Using close reading techniques, develop an argumentative thesis for your analysis. Write a two-three-page paper that supports your thesis. At the end of the essay, provide a Writing Process Summation. This paper must have a Works Cited page, separate from the body of the essay. Insert a page break to make sure it is always on another page.

Poem: Seamus Heaney, “Mid-Term Break”
The poem by Seamus Heaney titled, “Mid-Term Break” is centered around grief that comes after the death of a family member. In the poem, Seamus Heaney who is the speaker avoided expressing his sadness but focused on describing the anguish felt by the people around him. The paper holds the claim that Seamus Heaney understated his sorrow in the poem.
The poet carefully hid his emotions in the poem, choosing instead to illustrate the pain felt by people around him regarding the death that occurred in his family. The poet appears to be in a state of denial. Firstly, the title “Mid-Term break” not only refers to the school holiday in the middle of the term but also points to the heartbreak or grief that came over the poet when the half-term vacation was just about to begin. In the first stanza, the poet describes the bells as knelling (line 2). The ringing of the school bell sounded to him as a knell. It signaled the coming funeral besides the end of a school day. Seamus Heaney used the events in the first stanza to give the reader a glimpse of the sad events that would follow. The use of the words like the sick area and “knelling” in the first stanza emphasized the theme of the poem. The second stanza introduces the reader to the grief that becomes more apparent in subsequent verses.
In the second stanza, Seamus Heaney found his father crying (line 4), which was unusual. The poet remembers his father to be an emotionally stable person in time of grief. The poet switches the preconceived characters of his parents making his mother appear stronger in the face of pain (line 13), while his father displayed emotion. Seamus Heaney used the situation at home to hide his grief instead choosing to focus on how his parents dealt with the death of the young family member. The poet drew comfort from his mother’s strength during the time of grief.
In the fourth stanza, Seamus Heaney used the happiness of the baby to show that the moment was not all about grief. It is evident that the child was pleased with seeing him again after a period and was unaware that death had occurred in the family. The poet further used the situation to hide his heartache. Also, the old men who joined the family in mourning did not succeed in making the poet show sadness. It surprised Seamus Heaney that the elders treated him as an adult, a situation which further made the poet hide his sadness. Seamus Heaney, further refused to break down in grief when he went to view his brother’s body. The poet instead emotionlessly explains how the accident that took his brother’s life occurred by using the line, “The bumper knocked him clear.” (line 21)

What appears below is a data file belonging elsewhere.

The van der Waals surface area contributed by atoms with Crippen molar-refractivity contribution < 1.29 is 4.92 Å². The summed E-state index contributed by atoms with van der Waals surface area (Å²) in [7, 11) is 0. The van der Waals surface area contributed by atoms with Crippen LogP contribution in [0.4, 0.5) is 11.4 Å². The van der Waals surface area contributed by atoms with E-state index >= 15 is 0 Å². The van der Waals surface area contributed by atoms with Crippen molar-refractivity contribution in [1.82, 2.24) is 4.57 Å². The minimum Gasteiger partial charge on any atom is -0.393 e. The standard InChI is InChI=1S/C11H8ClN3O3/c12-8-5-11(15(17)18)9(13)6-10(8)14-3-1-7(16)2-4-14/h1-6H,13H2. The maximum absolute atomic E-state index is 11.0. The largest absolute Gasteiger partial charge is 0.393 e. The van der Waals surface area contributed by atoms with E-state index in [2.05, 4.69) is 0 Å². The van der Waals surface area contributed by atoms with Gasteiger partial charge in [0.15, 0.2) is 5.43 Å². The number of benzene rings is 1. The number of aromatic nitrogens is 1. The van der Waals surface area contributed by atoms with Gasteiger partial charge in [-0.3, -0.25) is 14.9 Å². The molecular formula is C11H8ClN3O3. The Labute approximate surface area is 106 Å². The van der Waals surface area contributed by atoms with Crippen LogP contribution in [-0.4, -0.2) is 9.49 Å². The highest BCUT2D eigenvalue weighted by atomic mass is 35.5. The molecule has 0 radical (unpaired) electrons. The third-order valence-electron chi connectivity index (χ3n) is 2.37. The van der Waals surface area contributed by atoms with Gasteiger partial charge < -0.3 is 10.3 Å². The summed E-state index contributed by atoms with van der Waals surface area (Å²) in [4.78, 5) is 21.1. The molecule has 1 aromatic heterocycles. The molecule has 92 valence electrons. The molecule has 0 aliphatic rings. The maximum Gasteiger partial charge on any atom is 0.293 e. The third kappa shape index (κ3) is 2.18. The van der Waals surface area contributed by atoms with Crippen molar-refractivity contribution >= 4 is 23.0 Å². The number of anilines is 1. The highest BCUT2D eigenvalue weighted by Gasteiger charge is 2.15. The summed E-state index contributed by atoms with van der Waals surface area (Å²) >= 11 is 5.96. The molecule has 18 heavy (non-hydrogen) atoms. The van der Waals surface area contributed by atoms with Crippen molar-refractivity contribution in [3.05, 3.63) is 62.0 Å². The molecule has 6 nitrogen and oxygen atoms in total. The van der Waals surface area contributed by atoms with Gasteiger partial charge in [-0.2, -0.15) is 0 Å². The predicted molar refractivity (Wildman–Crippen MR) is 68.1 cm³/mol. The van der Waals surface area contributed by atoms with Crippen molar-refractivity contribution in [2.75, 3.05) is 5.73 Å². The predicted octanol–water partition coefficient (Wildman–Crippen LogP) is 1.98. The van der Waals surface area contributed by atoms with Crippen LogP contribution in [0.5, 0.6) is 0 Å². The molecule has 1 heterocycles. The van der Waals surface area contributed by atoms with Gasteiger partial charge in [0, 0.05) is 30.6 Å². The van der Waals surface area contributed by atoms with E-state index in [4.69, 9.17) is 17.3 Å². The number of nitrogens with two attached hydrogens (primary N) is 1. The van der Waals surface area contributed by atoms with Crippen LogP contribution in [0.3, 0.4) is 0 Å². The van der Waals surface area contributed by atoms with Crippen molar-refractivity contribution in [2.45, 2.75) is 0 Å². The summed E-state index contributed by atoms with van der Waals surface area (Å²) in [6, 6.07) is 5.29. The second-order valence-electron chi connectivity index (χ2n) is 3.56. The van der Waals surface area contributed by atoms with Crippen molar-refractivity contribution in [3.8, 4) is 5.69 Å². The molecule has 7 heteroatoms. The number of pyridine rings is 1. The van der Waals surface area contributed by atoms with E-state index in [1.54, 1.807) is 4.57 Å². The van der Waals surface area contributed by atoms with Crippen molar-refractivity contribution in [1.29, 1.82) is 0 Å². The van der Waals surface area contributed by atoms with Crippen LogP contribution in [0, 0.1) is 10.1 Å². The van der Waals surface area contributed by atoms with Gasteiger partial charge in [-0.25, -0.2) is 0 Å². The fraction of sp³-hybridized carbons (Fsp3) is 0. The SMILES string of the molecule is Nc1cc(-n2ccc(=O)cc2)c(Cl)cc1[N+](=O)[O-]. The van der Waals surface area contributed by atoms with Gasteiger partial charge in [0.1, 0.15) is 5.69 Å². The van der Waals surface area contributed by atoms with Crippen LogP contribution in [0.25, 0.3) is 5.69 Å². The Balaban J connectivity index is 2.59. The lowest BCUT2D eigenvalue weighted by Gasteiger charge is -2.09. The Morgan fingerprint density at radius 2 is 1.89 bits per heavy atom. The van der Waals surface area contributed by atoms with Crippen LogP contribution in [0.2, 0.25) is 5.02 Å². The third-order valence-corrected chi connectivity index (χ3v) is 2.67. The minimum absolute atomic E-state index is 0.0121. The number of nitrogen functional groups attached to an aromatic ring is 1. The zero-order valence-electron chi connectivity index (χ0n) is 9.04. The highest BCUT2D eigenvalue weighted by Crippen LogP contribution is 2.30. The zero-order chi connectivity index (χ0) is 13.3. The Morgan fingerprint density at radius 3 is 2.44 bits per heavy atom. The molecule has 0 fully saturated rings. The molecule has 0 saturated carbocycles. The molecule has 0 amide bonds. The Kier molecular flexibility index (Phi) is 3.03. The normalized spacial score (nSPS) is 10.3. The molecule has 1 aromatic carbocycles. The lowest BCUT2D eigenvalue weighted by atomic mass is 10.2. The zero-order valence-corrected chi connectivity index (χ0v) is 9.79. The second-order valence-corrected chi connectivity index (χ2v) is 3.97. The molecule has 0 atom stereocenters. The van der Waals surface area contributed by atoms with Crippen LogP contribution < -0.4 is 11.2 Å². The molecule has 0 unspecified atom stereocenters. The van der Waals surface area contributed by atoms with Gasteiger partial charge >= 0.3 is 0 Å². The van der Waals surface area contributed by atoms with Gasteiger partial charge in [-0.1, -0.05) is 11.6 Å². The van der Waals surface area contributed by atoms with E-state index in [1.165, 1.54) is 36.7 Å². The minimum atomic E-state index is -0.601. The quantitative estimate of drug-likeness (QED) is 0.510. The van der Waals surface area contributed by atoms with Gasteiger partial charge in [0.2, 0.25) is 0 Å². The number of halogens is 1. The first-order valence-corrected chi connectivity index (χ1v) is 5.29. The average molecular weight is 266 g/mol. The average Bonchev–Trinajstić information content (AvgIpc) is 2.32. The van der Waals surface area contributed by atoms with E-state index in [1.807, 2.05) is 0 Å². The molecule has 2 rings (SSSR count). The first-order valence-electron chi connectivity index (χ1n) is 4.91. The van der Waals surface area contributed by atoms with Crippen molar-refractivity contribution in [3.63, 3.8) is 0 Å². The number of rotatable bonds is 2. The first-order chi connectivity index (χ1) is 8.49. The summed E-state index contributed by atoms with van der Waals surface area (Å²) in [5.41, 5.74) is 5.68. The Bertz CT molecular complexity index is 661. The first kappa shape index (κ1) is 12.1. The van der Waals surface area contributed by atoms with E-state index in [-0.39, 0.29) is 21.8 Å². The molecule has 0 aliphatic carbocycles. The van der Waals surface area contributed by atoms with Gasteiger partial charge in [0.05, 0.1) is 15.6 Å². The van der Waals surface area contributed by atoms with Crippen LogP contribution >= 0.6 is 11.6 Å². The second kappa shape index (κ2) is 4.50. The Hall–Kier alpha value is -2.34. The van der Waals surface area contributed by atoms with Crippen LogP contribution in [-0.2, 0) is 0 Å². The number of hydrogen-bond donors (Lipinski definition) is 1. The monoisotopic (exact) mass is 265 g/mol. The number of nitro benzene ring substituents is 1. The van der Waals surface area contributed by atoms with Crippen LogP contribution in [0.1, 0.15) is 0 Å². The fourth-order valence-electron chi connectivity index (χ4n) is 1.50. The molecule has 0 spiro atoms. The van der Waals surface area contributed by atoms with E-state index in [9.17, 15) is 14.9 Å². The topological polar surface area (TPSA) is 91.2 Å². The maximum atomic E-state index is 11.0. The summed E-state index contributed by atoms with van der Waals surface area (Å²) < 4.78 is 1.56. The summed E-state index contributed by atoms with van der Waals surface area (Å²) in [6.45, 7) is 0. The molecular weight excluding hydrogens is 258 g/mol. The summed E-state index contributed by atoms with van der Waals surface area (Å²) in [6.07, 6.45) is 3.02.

In conclusion, the poet understated his grief to bring out the pain felt by his family when his brother died. Also, the poet did not find an appropriate chance to let out his grief as his mind seemed preoccupied with the sight of his crying father, being treated as an adult, his mother appearing calm but bitter, and a happy baby. Seeing his father cry made the poet uncomfortable, the reception the old men gave him embarrassed the poet while the baby made him forget the pain. Also, the strength displayed by his mother was unusual but was comforting to the poet.
Writing process summation
In coming up with the paper, the author followed the process mentioned below. The first step involved reading the poem, analyzing the characters, and the roles each played. The action also included determining poetic devices used. The second phase included arranging the information gathered from the poem followed by developing a draft. The last stage was editing and checking the article for errors.

Works Cited
Heaney, Seamus. “Mid-Term Break.” The Norton Introduction to Literature. Kelly J. Mays, ed. New York: Norton, 2014. Print.